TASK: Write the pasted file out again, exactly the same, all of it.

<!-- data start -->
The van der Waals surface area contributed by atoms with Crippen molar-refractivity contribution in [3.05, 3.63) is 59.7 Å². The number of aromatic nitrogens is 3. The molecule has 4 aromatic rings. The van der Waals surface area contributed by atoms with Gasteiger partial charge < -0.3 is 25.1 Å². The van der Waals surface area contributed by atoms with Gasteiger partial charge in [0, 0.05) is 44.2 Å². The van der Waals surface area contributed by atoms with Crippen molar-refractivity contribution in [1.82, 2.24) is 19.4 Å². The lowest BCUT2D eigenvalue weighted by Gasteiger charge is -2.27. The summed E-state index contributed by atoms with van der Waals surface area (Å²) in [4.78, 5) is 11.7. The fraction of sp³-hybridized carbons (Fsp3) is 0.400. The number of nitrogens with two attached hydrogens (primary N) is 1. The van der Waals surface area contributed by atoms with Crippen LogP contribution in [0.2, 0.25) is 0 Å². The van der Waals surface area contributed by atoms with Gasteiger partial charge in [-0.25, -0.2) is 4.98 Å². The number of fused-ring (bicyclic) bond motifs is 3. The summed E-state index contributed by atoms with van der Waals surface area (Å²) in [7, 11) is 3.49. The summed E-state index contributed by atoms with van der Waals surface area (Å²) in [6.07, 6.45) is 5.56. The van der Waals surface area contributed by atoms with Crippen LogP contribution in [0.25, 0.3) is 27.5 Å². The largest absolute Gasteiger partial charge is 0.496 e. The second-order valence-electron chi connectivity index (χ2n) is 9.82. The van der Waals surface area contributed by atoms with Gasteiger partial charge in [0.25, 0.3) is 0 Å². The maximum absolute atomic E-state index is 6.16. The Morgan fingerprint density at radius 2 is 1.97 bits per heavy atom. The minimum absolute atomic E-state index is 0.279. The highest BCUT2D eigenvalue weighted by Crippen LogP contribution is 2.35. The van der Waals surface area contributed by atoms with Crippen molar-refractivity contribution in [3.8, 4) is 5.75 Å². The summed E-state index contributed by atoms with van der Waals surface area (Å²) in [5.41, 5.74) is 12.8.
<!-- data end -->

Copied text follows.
The van der Waals surface area contributed by atoms with Crippen molar-refractivity contribution in [3.05, 3.63) is 59.7 Å². The number of aromatic nitrogens is 3. The molecule has 4 aromatic rings. The van der Waals surface area contributed by atoms with Gasteiger partial charge < -0.3 is 25.1 Å². The van der Waals surface area contributed by atoms with Gasteiger partial charge in [0, 0.05) is 44.2 Å². The van der Waals surface area contributed by atoms with Crippen molar-refractivity contribution in [1.82, 2.24) is 19.4 Å². The lowest BCUT2D eigenvalue weighted by Gasteiger charge is -2.27. The summed E-state index contributed by atoms with van der Waals surface area (Å²) in [4.78, 5) is 11.7. The fraction of sp³-hybridized carbons (Fsp3) is 0.400. The number of nitrogens with two attached hydrogens (primary N) is 1. The van der Waals surface area contributed by atoms with Crippen LogP contribution in [0.2, 0.25) is 0 Å². The van der Waals surface area contributed by atoms with Gasteiger partial charge in [-0.25, -0.2) is 4.98 Å². The number of fused-ring (bicyclic) bond motifs is 3. The summed E-state index contributed by atoms with van der Waals surface area (Å²) in [7, 11) is 3.49. The summed E-state index contributed by atoms with van der Waals surface area (Å²) in [6.07, 6.45) is 5.56. The van der Waals surface area contributed by atoms with Crippen LogP contribution in [0.25, 0.3) is 27.5 Å². The largest absolute Gasteiger partial charge is 0.496 e. The second-order valence-electron chi connectivity index (χ2n) is 9.82. The van der Waals surface area contributed by atoms with Gasteiger partial charge in [0.25, 0.3) is 0 Å². The maximum absolute atomic E-state index is 6.16. The Morgan fingerprint density at radius 2 is 1.97 bits per heavy atom. The minimum absolute atomic E-state index is 0.279. The highest BCUT2D eigenvalue weighted by Crippen LogP contribution is 2.35. The van der Waals surface area contributed by atoms with Crippen molar-refractivity contribution in [3.8, 4) is 5.75 Å². The summed E-state index contributed by atoms with van der Waals surface area (Å²) in [5.41, 5.74) is 12.8.